Brazil’s Lula Detention Just Business As Usual in a Land of Corrupts

    Lula talks after being detained

    Lula talks after being detained Brazilians have joked that they’re lucky they don’t have to deal with natural disasters like hurricanes, tornados, or earthquakes. Instead, they have been plagued with a staggering pondage of corruption that cannot be cleaned up. 

    Corruption has become so normalized in Brazil that many Brazilians are not surprised by this morning’s detaining of former President Luiz Inácio Lula da Silva, due to alleged involvement in the Petrobras scandal. Yet other Brazilians are furious of such harsh accusations directed against the former political leader.

    Despite the fact that he is a former president, to many Brazilians this announcement is seen as unfortunately just another politician involved in another corruption scandal. This normalization of tainted political figures is highly problematic when every new entering candidate levels his or her own stance to stop this vicious corrupt cycle.

    Such high expectations are not turned into action as these candidates also become a part of the corruption cycle. While political pressure in Brazil has recently been extremely high, especially regarding the Lava Jato (Car Wash) investigation on the involvement of numerous government officials in the Petrobras scandal, this week of relevant issues in Brazil has pushed political tension to a new level leading many Brazilians to question: Where is the solution to correct this corruption curse?

    Lava Jato

    Former President Luiz Inácio Lula da Silva, who had continuously claimed that the public should believe in his innocence as a clean figure not involved in acts of corruption, was formally declared a suspect in the 10,000 billion reais (US$ 2.7 billion USD) Petrobras scandal.[1]

    Lula talks after being detainedThis Friday morning, March 4, the Brazilian Federal Police questioned the former president for three hours after raiding not only his house in São Paulo, but also his addresses in Bahia and Rio de Janeiro, his son’s home, and the Lula Institute.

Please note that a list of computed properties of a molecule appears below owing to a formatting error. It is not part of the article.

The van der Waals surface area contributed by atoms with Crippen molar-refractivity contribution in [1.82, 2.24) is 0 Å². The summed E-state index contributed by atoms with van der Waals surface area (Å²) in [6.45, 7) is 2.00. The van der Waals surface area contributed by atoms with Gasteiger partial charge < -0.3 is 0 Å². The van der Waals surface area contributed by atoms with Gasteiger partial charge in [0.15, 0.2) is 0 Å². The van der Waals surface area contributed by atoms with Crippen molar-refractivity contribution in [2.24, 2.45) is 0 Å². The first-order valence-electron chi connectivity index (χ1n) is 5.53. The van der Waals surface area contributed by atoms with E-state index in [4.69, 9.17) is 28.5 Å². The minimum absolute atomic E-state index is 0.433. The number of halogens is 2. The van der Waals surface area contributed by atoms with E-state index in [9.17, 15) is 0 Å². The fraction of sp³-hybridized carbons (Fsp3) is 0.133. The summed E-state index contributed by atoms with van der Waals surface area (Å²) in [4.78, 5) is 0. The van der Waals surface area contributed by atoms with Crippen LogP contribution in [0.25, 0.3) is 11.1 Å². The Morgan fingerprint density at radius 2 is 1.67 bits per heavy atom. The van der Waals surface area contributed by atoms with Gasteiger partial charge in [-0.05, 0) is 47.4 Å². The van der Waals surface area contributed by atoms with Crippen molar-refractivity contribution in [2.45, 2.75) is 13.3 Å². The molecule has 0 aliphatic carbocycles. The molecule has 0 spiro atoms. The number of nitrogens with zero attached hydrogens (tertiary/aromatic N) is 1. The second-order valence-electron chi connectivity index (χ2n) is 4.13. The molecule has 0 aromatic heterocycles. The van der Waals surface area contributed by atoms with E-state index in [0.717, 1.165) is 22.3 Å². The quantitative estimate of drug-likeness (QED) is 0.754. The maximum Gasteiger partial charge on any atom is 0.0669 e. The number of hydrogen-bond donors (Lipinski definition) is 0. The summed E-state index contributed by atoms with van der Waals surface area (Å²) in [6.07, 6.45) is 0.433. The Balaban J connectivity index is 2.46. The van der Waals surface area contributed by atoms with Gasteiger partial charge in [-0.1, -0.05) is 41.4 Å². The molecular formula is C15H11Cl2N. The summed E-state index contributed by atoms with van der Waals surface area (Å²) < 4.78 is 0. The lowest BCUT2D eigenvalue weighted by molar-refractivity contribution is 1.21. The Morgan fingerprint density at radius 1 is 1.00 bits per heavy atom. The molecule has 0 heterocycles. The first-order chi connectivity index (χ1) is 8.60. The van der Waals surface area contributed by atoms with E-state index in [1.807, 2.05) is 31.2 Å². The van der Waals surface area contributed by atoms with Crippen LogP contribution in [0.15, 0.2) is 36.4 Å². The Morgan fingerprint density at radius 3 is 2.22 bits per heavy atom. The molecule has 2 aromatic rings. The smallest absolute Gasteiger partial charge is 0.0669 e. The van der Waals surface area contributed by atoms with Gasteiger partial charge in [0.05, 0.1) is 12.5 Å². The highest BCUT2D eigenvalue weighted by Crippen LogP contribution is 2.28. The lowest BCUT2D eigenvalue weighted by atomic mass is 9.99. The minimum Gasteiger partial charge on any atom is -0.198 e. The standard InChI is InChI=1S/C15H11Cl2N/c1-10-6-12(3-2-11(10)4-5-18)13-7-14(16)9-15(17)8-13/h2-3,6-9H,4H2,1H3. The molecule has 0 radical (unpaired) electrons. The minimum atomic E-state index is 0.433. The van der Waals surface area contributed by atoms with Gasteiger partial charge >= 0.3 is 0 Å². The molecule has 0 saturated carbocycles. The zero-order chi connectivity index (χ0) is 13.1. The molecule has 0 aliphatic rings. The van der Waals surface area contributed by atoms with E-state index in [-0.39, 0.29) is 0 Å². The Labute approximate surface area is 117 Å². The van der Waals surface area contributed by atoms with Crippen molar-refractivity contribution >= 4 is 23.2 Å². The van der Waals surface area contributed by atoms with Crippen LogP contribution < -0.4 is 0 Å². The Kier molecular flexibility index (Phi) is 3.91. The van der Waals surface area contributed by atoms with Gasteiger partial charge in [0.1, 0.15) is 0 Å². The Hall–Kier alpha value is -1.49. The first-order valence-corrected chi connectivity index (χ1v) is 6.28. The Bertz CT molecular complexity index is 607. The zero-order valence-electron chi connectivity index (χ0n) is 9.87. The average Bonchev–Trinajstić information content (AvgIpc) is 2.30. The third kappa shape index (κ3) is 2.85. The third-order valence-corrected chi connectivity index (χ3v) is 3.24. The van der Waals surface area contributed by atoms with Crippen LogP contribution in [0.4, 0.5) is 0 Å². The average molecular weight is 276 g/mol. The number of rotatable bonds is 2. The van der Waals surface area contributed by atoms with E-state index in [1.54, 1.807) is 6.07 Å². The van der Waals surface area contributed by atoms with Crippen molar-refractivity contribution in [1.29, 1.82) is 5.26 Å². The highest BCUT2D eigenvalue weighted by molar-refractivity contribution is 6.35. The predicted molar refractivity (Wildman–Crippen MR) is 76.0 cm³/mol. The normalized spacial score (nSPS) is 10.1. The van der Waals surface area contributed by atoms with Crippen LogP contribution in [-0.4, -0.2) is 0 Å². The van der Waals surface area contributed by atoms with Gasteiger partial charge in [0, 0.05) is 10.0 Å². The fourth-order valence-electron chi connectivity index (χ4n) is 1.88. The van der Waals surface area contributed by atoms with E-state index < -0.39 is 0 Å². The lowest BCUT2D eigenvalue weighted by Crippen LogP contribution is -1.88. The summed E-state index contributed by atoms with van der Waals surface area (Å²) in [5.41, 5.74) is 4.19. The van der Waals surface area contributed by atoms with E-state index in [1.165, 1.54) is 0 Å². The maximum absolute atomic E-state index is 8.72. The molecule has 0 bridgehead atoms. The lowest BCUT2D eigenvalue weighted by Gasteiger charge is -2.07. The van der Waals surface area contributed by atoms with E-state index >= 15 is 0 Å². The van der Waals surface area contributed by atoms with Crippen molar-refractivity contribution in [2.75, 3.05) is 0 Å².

It was reported that police have 33 search and seizure warrants and 11 warrants for the arrest of “Lula,” his wife, his four children, and the head of the Lula Institute.[2] The operation to detain Lula was ironically named “Alethia” – meaning “truth or disclosure” in Greek.[3]

    While Lula’s representatives pushed for the public to know that he was only under suspicion and no final judgment was yet made, investigators in the operation stressed that they would not be intimidated by his high office.[4]

    “Within a republic,” the Federal Public Ministry stated, “even illustrious and powerful people must be subject to judicial scrutiny when they are suspected of criminal activity, which is based, in this case, on dozens of testimonies and extensive documentary evidence. The former president deserves respect because of the dignity of the office he held, but this does not mean he is immune to an investigation.”[5]

    The Lula Institute claimed that Lula’s detention and the raids of his property are offensive not only to Brazil as a whole but to the rule of law, and it denied all of the current accusations towards Lula. The institute additionally accused prosecutors in the Lava Jato investigation as being a part of an “arbitrary, illegal and unjustifiable” act.[6]

    Federal prosecutors that ordered Lula’s investigation are questioning if he received his two properties in São Paulo state as gifts from Odebrecht and OAS – two engineering firms currently under investigation for money laundering under the Petrobras corruption case.